Amputees often experience symptoms of phantom limb pain.

According to the Amputee Coalition, every year there are approximately 185,000 amputations performed in the United States. This eventually equates to a total of 2 million people currently living with limb loss in the U.S., a disability that can severely impact everyday activities in life. One symptom that is often unexplored is the sensation of phantom limb pain, which arises in amputated individuals who experience abrupt moments of agony or discomfort where their missing body part used to be.

Recently, researchers from the Chalmers University of Technology, Sahlgrenska University Hospital and the University of Gothenburg and Integrum in Sweden collaborated on a study that explored the characteristics of the feeling, as well as attempting to discover a form of treatment to help comfort pain in amputees. The colleagues reported that an estimated 70 percent of amputees experience sudden pains in their removed limbs, and that most severe cases can actually considerably reduce the individual’s overall quality of life.

While general forms of therapy are often used to help relieve feelings of phantom limb pain, including mirror therapy, hypnosis and various sources of medication, more often than not the patients report no reduction in symptoms. The researchers zeroed in on a new variation of treatment that focused on augmented reality, which uses technology to help recreate or simulate movements in the limb that are no longer possible post-amputation.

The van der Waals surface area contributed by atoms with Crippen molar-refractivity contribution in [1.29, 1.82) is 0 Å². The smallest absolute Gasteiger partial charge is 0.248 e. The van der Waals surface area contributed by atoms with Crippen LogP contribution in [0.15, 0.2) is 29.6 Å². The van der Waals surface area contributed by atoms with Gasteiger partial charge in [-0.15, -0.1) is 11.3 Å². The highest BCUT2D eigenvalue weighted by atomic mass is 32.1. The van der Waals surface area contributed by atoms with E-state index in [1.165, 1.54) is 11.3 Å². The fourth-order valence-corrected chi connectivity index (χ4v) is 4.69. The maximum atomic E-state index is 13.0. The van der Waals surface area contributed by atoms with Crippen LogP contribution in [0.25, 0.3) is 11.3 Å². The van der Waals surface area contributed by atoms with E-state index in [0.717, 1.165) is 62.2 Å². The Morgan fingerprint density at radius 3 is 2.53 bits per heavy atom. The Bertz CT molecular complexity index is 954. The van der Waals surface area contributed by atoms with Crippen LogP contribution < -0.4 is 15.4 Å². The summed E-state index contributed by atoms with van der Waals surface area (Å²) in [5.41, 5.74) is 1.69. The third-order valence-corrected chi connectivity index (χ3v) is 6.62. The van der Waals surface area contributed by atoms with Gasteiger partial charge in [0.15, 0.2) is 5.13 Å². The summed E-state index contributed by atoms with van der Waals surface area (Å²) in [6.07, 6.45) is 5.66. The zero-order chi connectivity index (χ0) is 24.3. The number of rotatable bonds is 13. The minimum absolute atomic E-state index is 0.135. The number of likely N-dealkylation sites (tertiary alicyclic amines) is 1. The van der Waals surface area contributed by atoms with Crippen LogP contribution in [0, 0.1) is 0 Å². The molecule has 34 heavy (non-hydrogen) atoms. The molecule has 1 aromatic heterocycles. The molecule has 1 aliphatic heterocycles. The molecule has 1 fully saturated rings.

The Test

Using a patient who had lost his arm 48 years ago, the researchers used muscle signals from the subject’s arm stump to connect with electrical signals from a computer generated screen that displayed a superimposed virtual arm, which in turn responded to the patient’s movement of muscle signals in real time. The method behind the technology was to sort of ploy the brain into interpreting that the subject was actually moving an arm under its own power, which could potentially relieve the brain from sending stress signals to the stump. After the initial rounds of testing, the patient reported that his pain was drastically reduced, and he was no longer abruptly waking up in the night to episodes of severe discomfort.

Dr. Max Ortiz Catalan, a researcher at the Chalmers University of Technology and lead contributor to the study, felt that his team’s research was able to combine the primary treatment options currently used while also using new methods that go above and beyond the therapeutic choices available.

“There are several features of this system which combined might be the cause of pain relief,” Catalan said in a statement. “Our method differs from previous treatment because the control signals are retrieved from the arm stump, and thus the affected arm is in charge. The promotion of motor execution and the vivid sensation of completion provided by augmented reality may be the reason for the patient improvement, while mirror therapy and medications did not help previously.”

The next step for the team of researchers is to expand their examinations into a wider clinician study to see if this treatment can really help relieve pain symptoms from a wider group of amputees. Until then, the colleagues could be on the verge of establishing a revolutionary healing process for the millions of people currently living with an amputation.

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